People are inherently curious, and will always seek to understand that which surrounds them, through means such as science or religion. Religion, defined as the unwavering faith and believe in a higher being, explains many of life’s mysteries such as the reason behind our fragile existence through subscription to God’s word. Science, on the other hand, explains a multitude of conundrums through vigorous experimentation and observation in order to obtain solid proof to explain natural phenomena. Though the two approaches may seem to have divergent natures, they are in fact not mutually exclusive and can coexist in harmony without one rendering the other obsolete.
Critics may argue to say that Science and religion are ultimately divergent in nature. Given the many conflicts that have occurred between the two approaches in the past, coupled with recent Scientific development, religion has definitely been rendered increasingly obsolete. Science is the use of empirical evidence and vigorous experimentation to establish beyond a doubt that a given hypothesis is true. Through the use of the Scientific inquiry, which is based on the fundamental cornerstone of curiosity, vigorous crosschecking occurs between various scientists to ascertain the validity of the hypothesis before it is established as a fact. Religion, on the other hand, employs the use of God’s word, instead of logic and empirical evidence, to ascertain a certain belief. It does not require solid proof to establish a belief, its cornerstone being that of faith, which is the unwavering belief in a higher being. Evidently, the two are divergent in nature and cannot be used at the same time to explain a single phenomenon. Examples of this include Darwinism in defiance of creationism and heliocentrism as opposed to geocentrism. Given current rapid scientific development, which has resulted in more people employing scientific methods to explain phenomena, it would seem that lesser people would subscribe to God’s word, rendering it obsolete.
However, detractors have overlooked the fact that though it is indeed true that religion and science are divergent approaches, they are in fact not mutually exclusive. This can be seen in many cases where scientific beliefs have been reconciled with scripture. Buddhism has actively encouraged the exploration of the world through empiricism, which is similar to that employed by the scientific inquiry. As Abdul-baha, who is the founder of the Baha’I faith aptly quipped, “religion without science is superstition and science without religion is materialism. Indeed, it is clear that it is possible for science to be integrated into religion and the two are not mutually exclusive. Recently, liberal Catholics have even managed to reconcile scriptures with Darwin’s theory of evolution. Evidently, Science and religion, though divergent in nature and approach, are not mutually exclusive and can be employed together.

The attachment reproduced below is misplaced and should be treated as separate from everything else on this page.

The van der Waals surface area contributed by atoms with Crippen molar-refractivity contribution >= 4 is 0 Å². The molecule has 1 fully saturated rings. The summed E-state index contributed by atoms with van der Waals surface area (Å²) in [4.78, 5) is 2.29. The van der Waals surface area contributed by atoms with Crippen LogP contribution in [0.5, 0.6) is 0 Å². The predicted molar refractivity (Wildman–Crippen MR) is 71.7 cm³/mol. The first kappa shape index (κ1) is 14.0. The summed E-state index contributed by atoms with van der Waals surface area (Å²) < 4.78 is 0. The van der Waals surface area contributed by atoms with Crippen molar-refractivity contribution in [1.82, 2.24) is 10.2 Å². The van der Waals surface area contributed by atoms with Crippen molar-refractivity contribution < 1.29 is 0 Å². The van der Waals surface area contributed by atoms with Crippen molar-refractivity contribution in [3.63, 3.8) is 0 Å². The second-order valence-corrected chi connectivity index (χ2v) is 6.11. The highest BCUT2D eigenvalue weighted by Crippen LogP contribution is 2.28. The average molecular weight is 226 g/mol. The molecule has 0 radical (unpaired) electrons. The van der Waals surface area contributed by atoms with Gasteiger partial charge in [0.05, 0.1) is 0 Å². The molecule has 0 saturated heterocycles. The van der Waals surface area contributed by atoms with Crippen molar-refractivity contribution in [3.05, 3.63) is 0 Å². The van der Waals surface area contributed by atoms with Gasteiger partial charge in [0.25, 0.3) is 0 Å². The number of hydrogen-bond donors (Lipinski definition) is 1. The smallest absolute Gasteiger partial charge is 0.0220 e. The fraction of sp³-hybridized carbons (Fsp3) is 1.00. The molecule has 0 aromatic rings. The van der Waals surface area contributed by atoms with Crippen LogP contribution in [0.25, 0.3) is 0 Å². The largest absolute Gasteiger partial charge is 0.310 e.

Furthermore, Science and religion serve different domains, and when each remains in its own domain, the two can exist in harmony without posing conflict. Science provides an explanation for various natural phenomena in the physical world whereas religion tends to provide explanations to a myriad of conundrums to which Science cannot provide any answer. While science can explain how various systems in our body are interrelated in function that allow us to be a fully functional being, it cannot explain the purpose behind our existence. Science can explain the causes behind mental illnesses like depression and invent chemicals like dopamine to raise levels of happiness, but it is unable to teach us how to find our inner peace. Indeed, doctor Jennifer Wiseman was astute in her observation that while science is wonderful tool for understanding the physical universe, religion gives the answers to the more philosophical questions in life and explains our significance in the context of the universe. Both science and religion ultimately serve to better our human experience and lives and when each remains in their domain, they can coexist in harmony.
Science and religion can also serve to reinforce each other and are thus able to coexist without rendering either of them obsolete. Indeed, many scientists such as Richard Smalley have expressed the view that science serves to further reinforce religion, as they are better able to appreciate God’s handiwork after understanding the myriad of wonders of the physical world through science. Furthermore, religion serves as a much necessary check and balance on science and prevents ethically questionable scientific research from occurring, reinforcing it. Through the many values propagated by religions like Christianity such as the sanctity of life and nature, boundaries are drawn in fields like genetic engineering and cloning, preventing ethically suspect research from occurring that may result in the value and dignity of life being contravened. It is no wonder that the tide of pubic opinion has been turned against genetic engineering in many countries such as Britain, where genetically modified products have to be clearly labelled and genetically modified foodstuff face an outright ban. Indeed, religion and science are able to reinforce each other and the existence of each domain only strengthens the other. In this respect, neither is rendered obsolete.
Science and religion, though divergent approaches, are not mutually exclusive. As Doctor Andrew Harman once said, “Science is about learning, Buddhism is about living.” Ultimately, science and religion are just tools to enhance the human experience and it is up to us to wield them appropriately to improve our lives instead of cause conflict.